According to Kim Scott in her book ‘Radical Candor - Become a kick-ass boss without losing your humanity’, you can generally put most people into two groups: Rockstars or Superstars. If you’re managing people it is important to understand where your direct reports sit in these camps so you can make the most supportive decisions and can be an awesome boss.

As someone who doesn’t necessarily ‘manage’ anybody in a professional capacity (excluding Matt and the kids) I didn’t know how relevant this book would be but it turns out that learning about how to be a better boss has all sorts of positive repercussions and is a great ‘being a good human’ skill to have in your tool box.

First let me define our ‘stars’...

Rockstars are the backbone of any strong organisation. They find comfort in the stability of their role and are more interested in going deep into their area of expertise rather than rising up through the ranks. They are on a gradual growth trajectory.

Superstars on the other hand are the up and comers. Climbing the corporate ladder and looking for advancement in both skill, position and paycheck. They are on a steep growth trajectory and tend to be in more roles for less time compared to the rockstars.

The author, Kim Scott draws on her experiences working in Silicon Valley for the big hitters, Google and Apple and has made a career out of advising leaders on how to guide stronger teams. Whilst working for Google she noticed a real superstar attitude (which is common among tech start ups). Managers were encouraged to basically get out of the way of their teams and let the ideas flow. Fail fast, and keep going. She’d assumed that Apple would have a similar ethos but the balance was closer to 50/50 with both rockstars and superstars being rewarded and celebrated equally.

What Apple got right and what most businesses get wrong is the idea that you have to be a superstar to be successful. Most people start off as juniors, apprentices or level 1’s and spend the rest of their careers moving up the pay scale. This is traditionally done with promotion, which normally leads to managing other people but not all superstars (or rockstars) want to be managers. Being really fricken good at your job can be rewarded without having to be promoted to management through things like bonuses.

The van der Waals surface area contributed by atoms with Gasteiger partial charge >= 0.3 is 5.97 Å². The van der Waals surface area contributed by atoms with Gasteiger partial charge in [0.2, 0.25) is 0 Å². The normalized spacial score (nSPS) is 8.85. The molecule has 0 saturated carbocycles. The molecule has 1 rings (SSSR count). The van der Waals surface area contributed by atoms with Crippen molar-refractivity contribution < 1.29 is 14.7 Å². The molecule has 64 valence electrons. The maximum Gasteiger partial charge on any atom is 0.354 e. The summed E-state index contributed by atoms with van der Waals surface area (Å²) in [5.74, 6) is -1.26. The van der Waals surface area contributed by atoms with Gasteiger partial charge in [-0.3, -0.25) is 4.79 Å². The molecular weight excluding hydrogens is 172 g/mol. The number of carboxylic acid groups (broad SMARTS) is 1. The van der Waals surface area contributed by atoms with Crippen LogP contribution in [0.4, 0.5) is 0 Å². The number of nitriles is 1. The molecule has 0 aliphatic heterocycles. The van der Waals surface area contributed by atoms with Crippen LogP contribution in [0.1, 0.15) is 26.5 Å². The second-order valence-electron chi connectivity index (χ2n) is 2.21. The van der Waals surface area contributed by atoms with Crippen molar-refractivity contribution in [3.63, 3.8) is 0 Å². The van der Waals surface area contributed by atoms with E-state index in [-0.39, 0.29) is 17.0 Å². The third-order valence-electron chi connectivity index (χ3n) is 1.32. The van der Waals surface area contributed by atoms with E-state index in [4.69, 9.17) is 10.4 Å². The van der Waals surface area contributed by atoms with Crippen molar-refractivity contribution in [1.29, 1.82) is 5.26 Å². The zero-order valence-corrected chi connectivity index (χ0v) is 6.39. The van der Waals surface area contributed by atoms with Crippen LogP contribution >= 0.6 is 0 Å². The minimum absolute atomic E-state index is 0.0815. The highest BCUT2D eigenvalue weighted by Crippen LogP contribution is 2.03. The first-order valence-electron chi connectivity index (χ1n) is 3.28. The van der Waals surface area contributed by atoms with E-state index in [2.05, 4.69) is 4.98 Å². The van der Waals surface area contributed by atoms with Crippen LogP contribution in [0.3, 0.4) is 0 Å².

If you do manage people then it's important that you know who on your team are rockstars and who are superstars. Bearing in mind that people can change between the two and will do so many, many times throughout their careers. A good manager has to care personally about their team in order to keep track of this information.

When I think back through the moments of change in my career my ‘stardom’ becomes super obvious. In most of the cases I was on a superstar track and hit the ceiling. When I worked in publishing in particular I went from being a export designer, to a primary designer and started in Higher Ed design to then have nowhere else to go. Reflecting back on that time I would’ve managed myself differently and perhaps redirected that energy into professional development to bring in some new skills to the team.

When I think of my current job(s) I’m not quite sure where I sit. I feel like a rockstar in regards to design and branding. I want to go deep and really focus on enhancing my skills and developing my expertise. However there are superstar elements in other areas of my life, like TinyOffice and AGDA where I want to progress quickly. Just being aware of where you’re at on the path can be enlightening.

The title of the book ‘Radical Candor’ comes from a style of managerial behaviour.

A kick-ass boss wants to be hanging out in the ‘radical candor’ quadrant where you both ‘care personally’ and ‘challenge directly’. The author goes through each quadrant in some detail in the book giving examples of what praise and criticism sounds like from the section. I was generally surprised at how much time I spent in ‘ruinous empathy’: avoiding conflict to keep the ship sailing smoothly.

I’ve started to take more notice of my responses and reactions to things that happen to me throughout the day. I’m trying to bring more ‘radical candor’ into my life. Considering I don’t manage anyone I’ve already started to test it with the kids, and see results.

Frank is a real jerk when it comes to doing his readers at night. The kid is five and finds reading difficult so automatically hates it. I’ve managed to adjust the dinner, bath, and bed routine a bit so that he gets to watch the iPad for 10 minutes once he has done his reading. I’m normally completely over the top with praise (ruinous empathy) especially if he just reads without me having to beg him to do it. However I’ve started to bring in a bit of ‘radical candor’ by offering praise and also noting an area of improvement for next time. I swear that he has gotten noticeably better just this week. Praise then challenge! Who would’ve thought!

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